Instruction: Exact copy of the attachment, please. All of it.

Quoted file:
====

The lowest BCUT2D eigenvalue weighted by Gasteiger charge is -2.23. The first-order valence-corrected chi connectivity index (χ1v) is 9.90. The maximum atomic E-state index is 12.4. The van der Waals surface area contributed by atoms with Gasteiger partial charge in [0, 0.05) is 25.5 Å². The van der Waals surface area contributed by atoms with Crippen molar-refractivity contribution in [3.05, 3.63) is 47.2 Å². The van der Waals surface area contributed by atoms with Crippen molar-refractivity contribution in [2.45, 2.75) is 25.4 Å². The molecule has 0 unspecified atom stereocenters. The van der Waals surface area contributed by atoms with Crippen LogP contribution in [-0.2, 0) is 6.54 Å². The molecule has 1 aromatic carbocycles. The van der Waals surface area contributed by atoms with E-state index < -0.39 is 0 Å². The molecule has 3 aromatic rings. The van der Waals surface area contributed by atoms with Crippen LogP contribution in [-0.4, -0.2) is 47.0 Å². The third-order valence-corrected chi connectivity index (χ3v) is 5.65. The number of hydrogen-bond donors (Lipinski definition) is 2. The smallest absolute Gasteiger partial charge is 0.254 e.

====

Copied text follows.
The lowest BCUT2D eigenvalue weighted by Gasteiger charge is -2.23. The first-order valence-corrected chi connectivity index (χ1v) is 9.90. The maximum atomic E-state index is 12.4. The van der Waals surface area contributed by atoms with Gasteiger partial charge in [0, 0.05) is 25.5 Å². The van der Waals surface area contributed by atoms with Crippen molar-refractivity contribution in [3.05, 3.63) is 47.2 Å². The van der Waals surface area contributed by atoms with Crippen molar-refractivity contribution in [2.45, 2.75) is 25.4 Å². The molecule has 0 unspecified atom stereocenters. The van der Waals surface area contributed by atoms with Crippen LogP contribution in [-0.2, 0) is 6.54 Å². The molecule has 1 aromatic carbocycles. The van der Waals surface area contributed by atoms with E-state index < -0.39 is 0 Å². The molecule has 3 aromatic rings. The van der Waals surface area contributed by atoms with Crippen LogP contribution in [-0.4, -0.2) is 47.0 Å². The third-order valence-corrected chi connectivity index (χ3v) is 5.65. The number of hydrogen-bond donors (Lipinski definition) is 2. The smallest absolute Gasteiger partial charge is 0.254 e.